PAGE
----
Separate and Unequal

WhitesOnlyThe Fourteenth Amendment was the second to be passed during the post-Civil War period known as Reconstruction.  Consisting of five sections, it is a kind of catch-all for a number of different principles that needed to be established in the wake of that conflict.

I’m only going to focus on Section I here.  It reads as follows:

All persons born or naturalized in the United States, and subject to the jurisdiction thereof, are citizens of the United States and of the State wherein they reside. No State shall make or enforce any law which shall abridge the privileges or immunities of citizens of the United States; nor shall any State deprive any person of life, liberty, or property, without due process of law; nor deny to any person within its jurisdiction the equal protection of the laws.

In the wake of Emancipation, legal provisions for the citizenship of freedmen were vital, and this amendment attempted to accomplish just that.  Though on the one hand it played the dangerous game of assuming that legal remedies were all that was needed (more on this next week), it did helpfully provide the principled basis upon which all citizens ought to be guaranteed “equal protection” under the law.9780060914530_p0_v1_s260x420

These ideas would become especially important during the civil rights era, as they allowed the Supreme Court to issue its landmark decision about segregation in Brown v. Board of Education (1954).  Though it took nearly one hundred years to get to this point, the legal implications have resonated strongly.  But: this was not the end of the story, as many point to persistent issues of segregation and inequality in contemporary society.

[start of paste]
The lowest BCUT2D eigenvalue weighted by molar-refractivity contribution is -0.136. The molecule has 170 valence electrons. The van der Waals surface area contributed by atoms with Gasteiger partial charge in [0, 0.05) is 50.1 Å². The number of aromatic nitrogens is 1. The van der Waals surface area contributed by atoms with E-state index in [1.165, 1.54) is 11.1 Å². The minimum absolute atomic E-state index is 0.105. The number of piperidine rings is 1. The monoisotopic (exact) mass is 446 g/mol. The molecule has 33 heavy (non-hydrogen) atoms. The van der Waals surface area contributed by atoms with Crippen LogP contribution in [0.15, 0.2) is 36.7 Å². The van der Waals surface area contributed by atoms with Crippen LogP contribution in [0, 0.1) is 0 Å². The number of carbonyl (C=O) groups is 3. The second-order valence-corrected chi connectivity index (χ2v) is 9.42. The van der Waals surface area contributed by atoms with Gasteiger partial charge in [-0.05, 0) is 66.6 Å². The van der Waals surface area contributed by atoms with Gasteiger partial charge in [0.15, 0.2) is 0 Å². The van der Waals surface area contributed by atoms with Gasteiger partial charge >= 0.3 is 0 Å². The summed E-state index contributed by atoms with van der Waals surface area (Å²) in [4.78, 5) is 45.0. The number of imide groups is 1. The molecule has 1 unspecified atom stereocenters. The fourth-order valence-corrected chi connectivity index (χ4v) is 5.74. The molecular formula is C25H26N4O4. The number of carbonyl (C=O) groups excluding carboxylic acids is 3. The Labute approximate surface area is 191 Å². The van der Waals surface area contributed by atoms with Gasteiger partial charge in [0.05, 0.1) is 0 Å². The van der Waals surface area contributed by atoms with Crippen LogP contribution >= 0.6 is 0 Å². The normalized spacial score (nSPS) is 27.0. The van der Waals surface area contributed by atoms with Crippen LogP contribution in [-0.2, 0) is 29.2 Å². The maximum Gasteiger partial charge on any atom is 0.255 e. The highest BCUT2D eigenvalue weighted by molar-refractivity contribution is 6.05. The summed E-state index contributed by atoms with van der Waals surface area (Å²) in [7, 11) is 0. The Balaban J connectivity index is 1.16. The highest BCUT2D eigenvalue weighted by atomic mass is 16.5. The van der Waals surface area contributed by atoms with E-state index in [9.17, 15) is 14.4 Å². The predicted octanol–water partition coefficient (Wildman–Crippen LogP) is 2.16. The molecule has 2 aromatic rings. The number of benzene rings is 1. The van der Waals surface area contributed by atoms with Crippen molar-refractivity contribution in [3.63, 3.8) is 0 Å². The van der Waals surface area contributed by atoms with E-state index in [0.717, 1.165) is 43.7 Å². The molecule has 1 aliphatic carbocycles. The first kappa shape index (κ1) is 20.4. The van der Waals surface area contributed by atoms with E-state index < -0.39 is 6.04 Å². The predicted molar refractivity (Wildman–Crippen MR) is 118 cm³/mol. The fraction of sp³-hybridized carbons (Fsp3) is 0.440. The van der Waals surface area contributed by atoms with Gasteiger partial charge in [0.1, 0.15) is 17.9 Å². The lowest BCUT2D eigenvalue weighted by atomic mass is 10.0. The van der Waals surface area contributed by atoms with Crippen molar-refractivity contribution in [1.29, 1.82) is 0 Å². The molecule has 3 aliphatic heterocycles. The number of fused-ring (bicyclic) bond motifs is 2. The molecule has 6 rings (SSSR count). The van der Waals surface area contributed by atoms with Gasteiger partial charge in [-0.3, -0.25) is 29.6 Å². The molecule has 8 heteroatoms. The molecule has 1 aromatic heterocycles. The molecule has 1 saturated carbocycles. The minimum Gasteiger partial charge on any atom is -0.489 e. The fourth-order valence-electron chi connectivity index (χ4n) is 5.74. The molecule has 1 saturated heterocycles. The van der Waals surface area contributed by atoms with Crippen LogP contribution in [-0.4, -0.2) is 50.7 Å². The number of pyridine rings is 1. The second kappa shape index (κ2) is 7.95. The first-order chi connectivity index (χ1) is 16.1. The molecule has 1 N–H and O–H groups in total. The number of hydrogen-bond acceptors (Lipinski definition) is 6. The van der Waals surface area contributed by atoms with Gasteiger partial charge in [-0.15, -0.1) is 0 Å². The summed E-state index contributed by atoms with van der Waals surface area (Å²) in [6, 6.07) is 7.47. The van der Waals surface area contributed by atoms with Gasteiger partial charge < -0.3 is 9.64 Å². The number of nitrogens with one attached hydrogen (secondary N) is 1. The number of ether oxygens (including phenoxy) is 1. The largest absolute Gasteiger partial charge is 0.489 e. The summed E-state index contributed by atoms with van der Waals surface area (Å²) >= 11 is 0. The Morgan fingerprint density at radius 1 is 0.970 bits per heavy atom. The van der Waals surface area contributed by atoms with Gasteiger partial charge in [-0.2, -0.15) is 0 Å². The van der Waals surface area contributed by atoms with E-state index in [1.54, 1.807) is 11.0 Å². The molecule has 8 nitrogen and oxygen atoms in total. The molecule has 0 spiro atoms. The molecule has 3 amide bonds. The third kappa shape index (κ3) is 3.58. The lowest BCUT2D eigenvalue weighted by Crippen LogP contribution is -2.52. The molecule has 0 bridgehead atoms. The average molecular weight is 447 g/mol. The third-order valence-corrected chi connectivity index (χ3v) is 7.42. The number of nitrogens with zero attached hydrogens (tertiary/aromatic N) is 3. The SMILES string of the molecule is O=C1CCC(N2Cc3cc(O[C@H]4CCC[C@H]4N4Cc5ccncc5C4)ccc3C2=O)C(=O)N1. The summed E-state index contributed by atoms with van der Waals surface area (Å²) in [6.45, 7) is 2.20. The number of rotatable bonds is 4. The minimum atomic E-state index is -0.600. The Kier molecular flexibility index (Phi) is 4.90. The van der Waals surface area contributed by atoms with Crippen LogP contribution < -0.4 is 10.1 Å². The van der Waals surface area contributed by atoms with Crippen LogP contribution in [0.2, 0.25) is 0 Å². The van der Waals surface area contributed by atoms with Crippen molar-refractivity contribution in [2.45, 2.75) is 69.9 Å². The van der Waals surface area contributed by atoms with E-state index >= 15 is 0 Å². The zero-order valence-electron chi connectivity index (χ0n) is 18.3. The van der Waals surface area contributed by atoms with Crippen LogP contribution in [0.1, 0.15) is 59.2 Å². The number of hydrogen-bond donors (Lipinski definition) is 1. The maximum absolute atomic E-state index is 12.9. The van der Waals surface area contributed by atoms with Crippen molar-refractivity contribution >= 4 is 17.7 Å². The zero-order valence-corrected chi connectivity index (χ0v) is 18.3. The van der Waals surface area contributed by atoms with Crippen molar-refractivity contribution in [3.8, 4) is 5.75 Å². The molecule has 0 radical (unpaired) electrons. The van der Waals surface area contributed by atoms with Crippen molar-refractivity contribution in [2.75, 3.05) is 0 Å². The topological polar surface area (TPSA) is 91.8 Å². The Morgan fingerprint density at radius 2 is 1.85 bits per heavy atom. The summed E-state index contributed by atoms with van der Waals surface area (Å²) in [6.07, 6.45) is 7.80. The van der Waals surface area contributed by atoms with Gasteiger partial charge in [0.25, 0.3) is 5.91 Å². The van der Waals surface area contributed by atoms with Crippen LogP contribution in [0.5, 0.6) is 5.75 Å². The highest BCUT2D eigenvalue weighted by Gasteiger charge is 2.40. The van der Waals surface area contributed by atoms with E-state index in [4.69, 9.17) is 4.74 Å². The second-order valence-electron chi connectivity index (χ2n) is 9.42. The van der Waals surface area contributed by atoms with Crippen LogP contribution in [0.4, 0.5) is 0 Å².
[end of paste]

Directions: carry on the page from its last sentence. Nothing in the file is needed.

Historian Eric Foner’s history of the Reconstruction is subtitled America’s Unfinished Revolution.  As you might guess, the Fourteenth Amendment and its legacy has its place in this story.  Unfinished in the 1870s, not yet complete by the 1960s, it remains an open question for us today.

Explicitly or implicitly, our legal system and larger society have the potential to perpetuate powerful systemic inequalities.  Though we may never reach a point at which we’ve got it all figured out, the Fourteenth Amendment means that we ought not stop trying.

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